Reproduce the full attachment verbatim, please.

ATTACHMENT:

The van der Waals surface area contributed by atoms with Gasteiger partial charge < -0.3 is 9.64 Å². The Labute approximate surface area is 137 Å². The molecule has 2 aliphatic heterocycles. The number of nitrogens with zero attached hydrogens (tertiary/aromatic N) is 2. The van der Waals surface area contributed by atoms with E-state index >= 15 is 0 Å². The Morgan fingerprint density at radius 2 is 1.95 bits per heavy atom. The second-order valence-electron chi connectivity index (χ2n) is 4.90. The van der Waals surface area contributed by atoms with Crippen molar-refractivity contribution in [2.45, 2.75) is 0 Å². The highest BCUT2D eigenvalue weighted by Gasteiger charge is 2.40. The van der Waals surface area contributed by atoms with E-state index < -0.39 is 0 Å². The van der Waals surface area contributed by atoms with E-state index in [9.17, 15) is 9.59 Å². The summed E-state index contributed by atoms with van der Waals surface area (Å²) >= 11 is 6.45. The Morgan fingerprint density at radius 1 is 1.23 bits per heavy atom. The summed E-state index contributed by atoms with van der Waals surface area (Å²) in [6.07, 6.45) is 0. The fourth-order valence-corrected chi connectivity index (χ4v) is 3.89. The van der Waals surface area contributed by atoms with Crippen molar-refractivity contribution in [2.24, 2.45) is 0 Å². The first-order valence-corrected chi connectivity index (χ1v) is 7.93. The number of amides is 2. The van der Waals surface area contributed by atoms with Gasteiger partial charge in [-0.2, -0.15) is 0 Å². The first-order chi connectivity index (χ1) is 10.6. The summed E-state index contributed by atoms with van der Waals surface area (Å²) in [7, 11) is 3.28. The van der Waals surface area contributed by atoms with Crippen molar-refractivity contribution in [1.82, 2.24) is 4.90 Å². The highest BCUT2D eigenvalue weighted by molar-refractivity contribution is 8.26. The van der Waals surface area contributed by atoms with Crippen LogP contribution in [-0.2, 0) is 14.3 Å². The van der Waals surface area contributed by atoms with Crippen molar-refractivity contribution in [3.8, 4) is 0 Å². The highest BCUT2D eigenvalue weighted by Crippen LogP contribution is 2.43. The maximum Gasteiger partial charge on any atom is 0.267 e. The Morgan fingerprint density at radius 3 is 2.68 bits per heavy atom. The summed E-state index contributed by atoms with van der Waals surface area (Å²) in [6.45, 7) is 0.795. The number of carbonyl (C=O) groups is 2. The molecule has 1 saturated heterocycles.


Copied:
The van der Waals surface area contributed by atoms with Gasteiger partial charge < -0.3 is 9.64 Å². The Labute approximate surface area is 137 Å². The molecule has 2 aliphatic heterocycles. The number of nitrogens with zero attached hydrogens (tertiary/aromatic N) is 2. The van der Waals surface area contributed by atoms with E-state index >= 15 is 0 Å². The Morgan fingerprint density at radius 2 is 1.95 bits per heavy atom. The second-order valence-electron chi connectivity index (χ2n) is 4.90. The van der Waals surface area contributed by atoms with Crippen molar-refractivity contribution in [2.45, 2.75) is 0 Å². The highest BCUT2D eigenvalue weighted by Gasteiger charge is 2.40. The van der Waals surface area contributed by atoms with E-state index < -0.39 is 0 Å². The van der Waals surface area contributed by atoms with E-state index in [9.17, 15) is 9.59 Å². The summed E-state index contributed by atoms with van der Waals surface area (Å²) >= 11 is 6.45. The Morgan fingerprint density at radius 1 is 1.23 bits per heavy atom. The summed E-state index contributed by atoms with van der Waals surface area (Å²) in [6.07, 6.45) is 0. The fourth-order valence-corrected chi connectivity index (χ4v) is 3.89. The van der Waals surface area contributed by atoms with Crippen molar-refractivity contribution in [2.24, 2.45) is 0 Å². The first-order valence-corrected chi connectivity index (χ1v) is 7.93. The number of amides is 2. The van der Waals surface area contributed by atoms with Gasteiger partial charge in [-0.2, -0.15) is 0 Å². The first-order chi connectivity index (χ1) is 10.6. The summed E-state index contributed by atoms with van der Waals surface area (Å²) in [7, 11) is 3.28. The van der Waals surface area contributed by atoms with Crippen molar-refractivity contribution in [1.82, 2.24) is 4.90 Å². The highest BCUT2D eigenvalue weighted by molar-refractivity contribution is 8.26. The van der Waals surface area contributed by atoms with Crippen LogP contribution in [-0.2, 0) is 14.3 Å². The van der Waals surface area contributed by atoms with Crippen molar-refractivity contribution in [3.8, 4) is 0 Å². The highest BCUT2D eigenvalue weighted by Crippen LogP contribution is 2.43. The maximum Gasteiger partial charge on any atom is 0.267 e. The Morgan fingerprint density at radius 3 is 2.68 bits per heavy atom. The summed E-state index contributed by atoms with van der Waals surface area (Å²) in [6.45, 7) is 0.795. The number of carbonyl (C=O) groups is 2. The molecule has 1 saturated heterocycles.